Beloved LAX Restaurant Set To Close After 48 Years
A vital piece of LAX history is about to shut its doors for good. The Proud Bird, a popular restaurant and watering hole for aviation fanatics of all ages and backgrounds, will officially be closing on November 21.
The L.A. Times reports the restaurant has been in a tough financial spot for a while, as property values skyrocket in the area and competition from other restaurants intensify. After lease negotiations with Los Angeles World Airports fell through after two years, the restaurant was out of options.
The owner of the Proud Bird, John Tallichet, tried to re-establish a new 20 year lease on the old rent of around $200,000 a year, but the airport set the rent at $500,000 based on a marketing assessment, according to the L.A. Times. In addition to this, a city law mandates every airport business pay a "living wage" of $16 per hour, because the restaurant technically is on airport land.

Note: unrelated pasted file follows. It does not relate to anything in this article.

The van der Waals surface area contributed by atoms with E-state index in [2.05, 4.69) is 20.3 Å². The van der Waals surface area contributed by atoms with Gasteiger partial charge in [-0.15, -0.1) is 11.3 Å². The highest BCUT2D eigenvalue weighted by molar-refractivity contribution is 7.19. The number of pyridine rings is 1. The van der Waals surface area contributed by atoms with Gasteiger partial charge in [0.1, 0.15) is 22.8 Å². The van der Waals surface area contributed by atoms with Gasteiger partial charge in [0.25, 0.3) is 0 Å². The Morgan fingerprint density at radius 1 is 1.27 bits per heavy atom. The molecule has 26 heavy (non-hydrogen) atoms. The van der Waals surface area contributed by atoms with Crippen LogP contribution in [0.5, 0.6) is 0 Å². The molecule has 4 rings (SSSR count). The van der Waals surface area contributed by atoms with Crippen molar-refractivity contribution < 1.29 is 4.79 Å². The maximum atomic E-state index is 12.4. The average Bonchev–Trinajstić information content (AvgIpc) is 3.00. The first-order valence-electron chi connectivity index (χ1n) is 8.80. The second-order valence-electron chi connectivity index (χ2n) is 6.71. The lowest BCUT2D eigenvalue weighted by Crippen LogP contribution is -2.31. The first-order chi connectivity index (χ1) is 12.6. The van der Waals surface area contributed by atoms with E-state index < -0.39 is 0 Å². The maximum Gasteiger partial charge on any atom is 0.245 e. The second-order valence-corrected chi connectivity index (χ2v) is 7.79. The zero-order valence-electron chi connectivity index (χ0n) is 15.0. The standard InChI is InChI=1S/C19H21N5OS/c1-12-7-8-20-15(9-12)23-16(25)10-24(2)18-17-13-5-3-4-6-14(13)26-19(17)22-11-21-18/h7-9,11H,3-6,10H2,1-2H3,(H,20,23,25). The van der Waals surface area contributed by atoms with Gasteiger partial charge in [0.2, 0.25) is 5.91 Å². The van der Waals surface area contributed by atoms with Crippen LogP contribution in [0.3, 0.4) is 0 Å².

Tallichet's father, a former pilot who flew a B-17 over Europe in World War II, opened the restaurant in 1958. It quickly became a favorite meeting spot for anyone in the aviation industry as well as people who wanted to watch the massive jumbo jets take off and land. The Proud Bird is home to an impressive shrine dedicated to the Tuskegee Airmen, and surviving members of the famous African-American pilot group still frequent the restaurant. Other famous pilots featured at the Proud Bird include Chuck Yeager, the first pilot the break the sound barrier, and famed female pilot Amelia Earhart.
If you want to experience the Proud Bird and get a glimpse of a one-of-a-kind vantage point that offers an excellent view of LAX, you'll only have 11 more days.